longest living OR longest lived

audiolaik

Senior Member
Polish
Hi,

When watching some documentary on the history of the Queen (BBC), I heard the narrator say "She is the longest lived British monarch"*. Do you detect any differences between the BBC version and the following:


The Queen has reached a new milestone as she becomes the longest living British monarch.
?


source:http://www.standard.co.uk/newsheadlines/queen-is-longest-living-uk-monarch-6662506.html


*I wasn't recording the programme, so I can't check whether that was the expression they actually used.


Thank you.

A&AJnr
 
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  • entangledbank

    Senior Member
    English - South-East England
    I don't feel any particular difference. The two verb forms certainly don't imply any tense difference, for one. 'Longest-lived' is perhaps more common, particularly as 'longest-living' is within a very small intonational distance of an absurd meaning (George is the longest living crocodile; we had a longer one but it died last year).
     

    Miss Julie

    Senior Member
    English-U.S.
    And when you refer to the Queen without using her name (Elizabeth II), you need to say "the Queen." Otherwise, some may think you are referring to the rock group Queen, which I did when I read "history of Queen."
     

    Egmont

    Senior Member
    English - U.S.
    Either way, I think there should be a hyphen here, as entangledbank has it. "The longest living British monarch," without a hyphen, is longer than any other living British monarch. Since there can be only one British monarch at a time, and since we measure people by height rather than length (once they are old enough to stand), that doesn't make sense.
     

    audiolaik

    Senior Member
    Polish
    And when you refer to the Queen without using her name (Elizabeth II), you need to say "the Queen." Otherwise, some may think you are referring to the rock group Queen, which I did when I read "history of Queen."
    Of course! Thank you for your correction!
     

    PaulQ

    Banned
    UK
    English - England
    Both sound a little awkward and that is because the writers are trying not to say "She is the oldest British monarch ever." because saying someone is "old" can be interpreted as pejorative.
     

    audiolaik

    Senior Member
    Polish
    Either way, I think there should be a hyphen here, as entangledbank has it. "The longest living British monarch," without a hyphen, is longer than any other living British monarch. Since there can be only one British monarch at a time, and since we measure people by height rather than length (once they are old enough to stand), that doesn't make sense.
    True, but even the author of the article seems to be a bit inconsistent: "the longest living" versus "the longest-reigning".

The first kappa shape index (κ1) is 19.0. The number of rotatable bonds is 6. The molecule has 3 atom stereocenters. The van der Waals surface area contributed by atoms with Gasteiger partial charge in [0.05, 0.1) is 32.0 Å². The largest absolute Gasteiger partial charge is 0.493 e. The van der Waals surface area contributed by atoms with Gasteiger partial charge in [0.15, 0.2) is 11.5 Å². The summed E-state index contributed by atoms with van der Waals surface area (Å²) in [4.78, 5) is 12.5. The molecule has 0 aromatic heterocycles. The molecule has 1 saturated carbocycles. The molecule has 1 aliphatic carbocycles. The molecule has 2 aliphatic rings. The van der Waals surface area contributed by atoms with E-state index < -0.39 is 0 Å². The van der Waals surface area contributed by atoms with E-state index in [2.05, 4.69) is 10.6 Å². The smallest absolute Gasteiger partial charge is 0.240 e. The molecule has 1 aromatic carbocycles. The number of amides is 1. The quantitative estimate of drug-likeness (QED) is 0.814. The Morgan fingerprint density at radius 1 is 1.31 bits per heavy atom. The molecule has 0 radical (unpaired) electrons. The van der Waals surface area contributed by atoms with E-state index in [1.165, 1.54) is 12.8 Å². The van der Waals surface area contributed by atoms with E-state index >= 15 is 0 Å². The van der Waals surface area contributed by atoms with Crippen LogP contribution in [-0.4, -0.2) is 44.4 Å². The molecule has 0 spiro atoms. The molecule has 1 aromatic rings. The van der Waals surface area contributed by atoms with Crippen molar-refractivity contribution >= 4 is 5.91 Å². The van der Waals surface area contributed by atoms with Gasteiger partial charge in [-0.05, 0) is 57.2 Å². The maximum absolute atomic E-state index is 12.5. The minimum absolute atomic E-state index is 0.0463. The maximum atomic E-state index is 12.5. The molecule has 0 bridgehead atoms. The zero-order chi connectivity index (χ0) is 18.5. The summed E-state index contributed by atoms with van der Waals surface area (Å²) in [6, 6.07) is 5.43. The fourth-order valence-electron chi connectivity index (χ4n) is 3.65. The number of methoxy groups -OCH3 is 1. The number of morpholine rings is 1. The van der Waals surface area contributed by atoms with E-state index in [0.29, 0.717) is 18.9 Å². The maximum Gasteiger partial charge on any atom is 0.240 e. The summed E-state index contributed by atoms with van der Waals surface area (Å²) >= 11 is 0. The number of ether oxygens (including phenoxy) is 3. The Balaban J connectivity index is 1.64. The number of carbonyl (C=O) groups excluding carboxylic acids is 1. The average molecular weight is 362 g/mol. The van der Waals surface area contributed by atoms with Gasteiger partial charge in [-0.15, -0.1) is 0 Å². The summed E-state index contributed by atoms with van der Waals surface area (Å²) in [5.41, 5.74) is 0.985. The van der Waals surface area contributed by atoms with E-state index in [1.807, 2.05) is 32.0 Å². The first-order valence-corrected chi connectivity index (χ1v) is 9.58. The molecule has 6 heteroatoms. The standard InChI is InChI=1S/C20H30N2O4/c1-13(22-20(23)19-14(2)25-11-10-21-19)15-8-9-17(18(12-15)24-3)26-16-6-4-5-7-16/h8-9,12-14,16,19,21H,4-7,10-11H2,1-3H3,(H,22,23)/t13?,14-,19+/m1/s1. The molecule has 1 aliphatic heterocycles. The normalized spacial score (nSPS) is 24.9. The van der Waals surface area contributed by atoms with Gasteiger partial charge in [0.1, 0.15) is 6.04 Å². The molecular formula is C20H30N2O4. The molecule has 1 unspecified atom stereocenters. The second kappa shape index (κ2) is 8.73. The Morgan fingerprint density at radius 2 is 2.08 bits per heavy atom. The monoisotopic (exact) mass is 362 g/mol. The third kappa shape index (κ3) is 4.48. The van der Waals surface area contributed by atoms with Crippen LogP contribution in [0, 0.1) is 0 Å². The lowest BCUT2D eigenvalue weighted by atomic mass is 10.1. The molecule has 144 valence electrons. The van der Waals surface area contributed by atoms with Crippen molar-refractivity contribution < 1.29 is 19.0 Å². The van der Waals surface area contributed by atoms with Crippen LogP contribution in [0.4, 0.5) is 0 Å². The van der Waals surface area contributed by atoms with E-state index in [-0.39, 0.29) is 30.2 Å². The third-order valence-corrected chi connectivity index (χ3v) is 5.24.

JulianStuart

    Senior Member
    English (UK then US)
    My first reaction was that the writer feared that "longest lived" might imply that the living is over and the word was changed to living to acknowledge that she is still, well, living. That tense change also requires the hyphen for reasons noted above.

    How about
    She has reached/achieved/recorded the greatest lifespan of any British monarch . ???
    She has lived longer than any (other? :eek:) British monarch
     

    entangledbank

    Senior Member
    English - South-East England
    Or 'longest-reigning' (the only possibility for most verbs) could have influenced the choice, pushed it towards the somewhat less natural 'longest-living'. In fact I'm hard pushed to explain the grammar of '-lived'; I have a vague idea it arose from the noun 'life', not the verb.
     

    Keith Bradford

    Senior Member
    English (Midlands UK)
    This is logically odd. She's the only living British monarch, for goodness sake!

    So I think it really has to be longest-lived, meaning the one who has lived longest, though no doubt some people will use the present-participle version.

    (She won't be the longest-reigning for another 3 years.)
     
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    JulianStuart

    Senior Member
    English (UK then US)
    This is logically odd. She's the only living British monarch, for goodness sake!

    So I think it really has to be longest-lived, meaning the one who has lived longest, though no doubt some people will use the present-participle version.
    The writer (and perhaps others) might see the construction "longest-lived" as short for the "one who lived longest" rather than your vision "one who has (so far) lived longest". Hence the discussion. The use of "she is the longest-lived ..." should make it clear but it seems it doesn't.
     
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